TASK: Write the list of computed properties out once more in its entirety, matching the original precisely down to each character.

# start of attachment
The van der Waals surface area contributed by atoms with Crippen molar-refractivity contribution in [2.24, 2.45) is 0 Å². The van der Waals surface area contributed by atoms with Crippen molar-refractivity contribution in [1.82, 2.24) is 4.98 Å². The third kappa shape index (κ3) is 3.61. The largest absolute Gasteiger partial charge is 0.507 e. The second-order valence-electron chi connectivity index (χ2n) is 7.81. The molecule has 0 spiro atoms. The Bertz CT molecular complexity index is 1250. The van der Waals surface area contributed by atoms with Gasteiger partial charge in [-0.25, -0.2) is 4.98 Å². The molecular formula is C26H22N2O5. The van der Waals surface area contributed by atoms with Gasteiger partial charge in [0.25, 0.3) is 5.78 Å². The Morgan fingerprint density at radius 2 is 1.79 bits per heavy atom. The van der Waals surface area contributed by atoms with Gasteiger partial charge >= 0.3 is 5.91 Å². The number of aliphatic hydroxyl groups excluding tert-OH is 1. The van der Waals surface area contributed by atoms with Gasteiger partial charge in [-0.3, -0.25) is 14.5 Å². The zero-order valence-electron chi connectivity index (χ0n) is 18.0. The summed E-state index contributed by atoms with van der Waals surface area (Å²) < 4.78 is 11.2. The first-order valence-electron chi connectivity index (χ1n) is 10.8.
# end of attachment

The van der Waals surface area contributed by atoms with Crippen molar-refractivity contribution in [2.24, 2.45) is 0 Å². The van der Waals surface area contributed by atoms with Crippen molar-refractivity contribution in [1.82, 2.24) is 4.98 Å². The third kappa shape index (κ3) is 3.61. The largest absolute Gasteiger partial charge is 0.507 e. The second-order valence-electron chi connectivity index (χ2n) is 7.81. The molecule has 0 spiro atoms. The Bertz CT molecular complexity index is 1250. The van der Waals surface area contributed by atoms with Gasteiger partial charge in [-0.25, -0.2) is 4.98 Å². The molecular formula is C26H22N2O5. The van der Waals surface area contributed by atoms with Gasteiger partial charge in [0.25, 0.3) is 5.78 Å². The Morgan fingerprint density at radius 2 is 1.79 bits per heavy atom. The van der Waals surface area contributed by atoms with Gasteiger partial charge >= 0.3 is 5.91 Å². The number of aliphatic hydroxyl groups excluding tert-OH is 1. The van der Waals surface area contributed by atoms with Gasteiger partial charge in [-0.3, -0.25) is 14.5 Å². The zero-order valence-electron chi connectivity index (χ0n) is 18.0. The summed E-state index contributed by atoms with van der Waals surface area (Å²) < 4.78 is 11.2. The first-order valence-electron chi connectivity index (χ1n) is 10.8.